Monday, 18 August 2014 | MYT 8:45 PM

Check out this ancient flying reptile’s epic headgear!

A flying reptile whose head was topped with a big bony crest shaped like the sail of a yacht swooped through the skies over Brazil roughly 90 million years ago.

Scientists announced on Aug 13 the remarkable discovery of about 50 fossilised skeletons of a creature called Caiuajara dobruskii, a type of flying reptile known as a pterosaur that lived alongside the dinosaurs, at a site in southern Brazil.

These pterosaurs – whose wingspans measured up to 2.35m – inhabited a lakeside oasis in a large desert region during the Cretaceous Period, living in vibrant colonies with others of the same species of all ages, they said.

“This helps us to have a glimpse on the anatomical variation achieved by this species from young to old,” said Alexander Kellner, a palaeontologist with Brazil’s National Museum at the Federal University of Rio de Janeiro, who led the study.

Crests to die for: Way before the advent of beehives and mohawks, this pterosaur species called Caiuajara dobruskii rocked their impressive crests like no other flying creature since. The artistic impression above shows three individuals in different stages of growth. – Reuters

Many pterosaurs, especially the later ones, boasted elaborate and sometimes large head crests. Caiuajara’s head was topped with a big triangular crest that looked like “a bony sail,” according to Kellner. “It looks bizarre,” he said.

There is no indication that the crest was limited to either males or females, but it appears to have become ever larger relative to the rest of the body as the pterosaur matured. “The size of the crest was small in young animals and very large in older ones,” Kellner added.

Flight pioneers

Pterosaurs were Earth’s first flying vertebrates, with birds and bats making their appearances much later. They thrived from about 220 million years ago to 65 million years ago, when they were wiped out by the asteroid that also doomed the dinosaurs.

The researchers described 47 skeletons in their study published in the scientific journal PLOS ONE and said they have identified 10 more not described in the paper. They said this species lived about 80 to 90 million years ago. Caiuajara was toothless and most likely a fruit eater, Kellner said. The skeletons of the juveniles strongly suggested they could fly at a very young age, Kellner added.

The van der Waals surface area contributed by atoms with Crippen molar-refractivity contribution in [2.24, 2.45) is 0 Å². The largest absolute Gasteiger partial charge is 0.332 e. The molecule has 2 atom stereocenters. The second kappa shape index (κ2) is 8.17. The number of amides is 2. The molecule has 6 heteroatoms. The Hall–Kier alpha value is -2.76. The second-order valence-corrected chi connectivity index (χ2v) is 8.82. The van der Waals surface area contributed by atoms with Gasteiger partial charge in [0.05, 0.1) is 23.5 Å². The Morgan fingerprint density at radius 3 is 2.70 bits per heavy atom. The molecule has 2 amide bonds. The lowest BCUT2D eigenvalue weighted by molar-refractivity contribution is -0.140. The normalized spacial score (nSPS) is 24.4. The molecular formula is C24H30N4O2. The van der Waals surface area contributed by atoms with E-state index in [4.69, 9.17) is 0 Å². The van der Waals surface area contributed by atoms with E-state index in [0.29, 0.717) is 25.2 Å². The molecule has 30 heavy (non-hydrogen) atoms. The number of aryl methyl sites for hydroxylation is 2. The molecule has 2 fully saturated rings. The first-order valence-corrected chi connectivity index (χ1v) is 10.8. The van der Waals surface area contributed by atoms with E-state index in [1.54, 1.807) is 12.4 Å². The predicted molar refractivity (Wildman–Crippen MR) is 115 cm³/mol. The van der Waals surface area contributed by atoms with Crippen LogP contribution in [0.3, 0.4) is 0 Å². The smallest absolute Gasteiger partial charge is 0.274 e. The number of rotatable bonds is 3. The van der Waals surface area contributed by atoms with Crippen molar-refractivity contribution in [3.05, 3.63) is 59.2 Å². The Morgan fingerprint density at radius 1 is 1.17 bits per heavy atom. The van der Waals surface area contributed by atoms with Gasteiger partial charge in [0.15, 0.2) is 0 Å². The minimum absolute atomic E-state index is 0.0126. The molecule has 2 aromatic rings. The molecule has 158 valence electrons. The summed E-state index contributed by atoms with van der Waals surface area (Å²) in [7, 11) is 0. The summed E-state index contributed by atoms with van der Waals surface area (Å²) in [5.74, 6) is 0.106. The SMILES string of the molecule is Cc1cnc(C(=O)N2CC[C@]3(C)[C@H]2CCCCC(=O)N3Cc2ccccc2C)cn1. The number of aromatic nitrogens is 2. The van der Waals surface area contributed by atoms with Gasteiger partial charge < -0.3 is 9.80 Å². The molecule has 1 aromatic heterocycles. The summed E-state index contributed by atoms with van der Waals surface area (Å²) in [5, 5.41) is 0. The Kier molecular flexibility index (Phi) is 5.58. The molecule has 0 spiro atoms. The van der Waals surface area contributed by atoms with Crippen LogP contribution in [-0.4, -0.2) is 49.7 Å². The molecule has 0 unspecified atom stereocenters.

Knowledge about pterosaurs has been spotty, with their fragile skeletons not lending themselves well to fossilisation. The sheer number of Caiuajara individuals discovered and their variety of ages have made it one of the best understood pterosaurs ever found, the researchers said.

A reconstruction of Caiujuara's huge crest from fossilised fragments – the entire head is outlined as a grey silhouette, with the crest on top and bony beak-like jaw at the bottom.

Chinese scientists in June said they had unearthed no fewer than 40 adult individuals of another newly identified pterosaur species as well as five pterosaur eggs – very rare indeed – preserved beautifully in three dimensions.

No eggs of Caiuajara have been found at the site in Brazil. “Not yet. But one is allowed to dream, correct?” said Kellner. – Reuters

Tags / Keywords: Lifestyle , Features , Science , Palaeontology , Brazil , study , finding , research , PLOS ONE , pterosaur , Caiujuara dobruskii , flying reptile , huge crest


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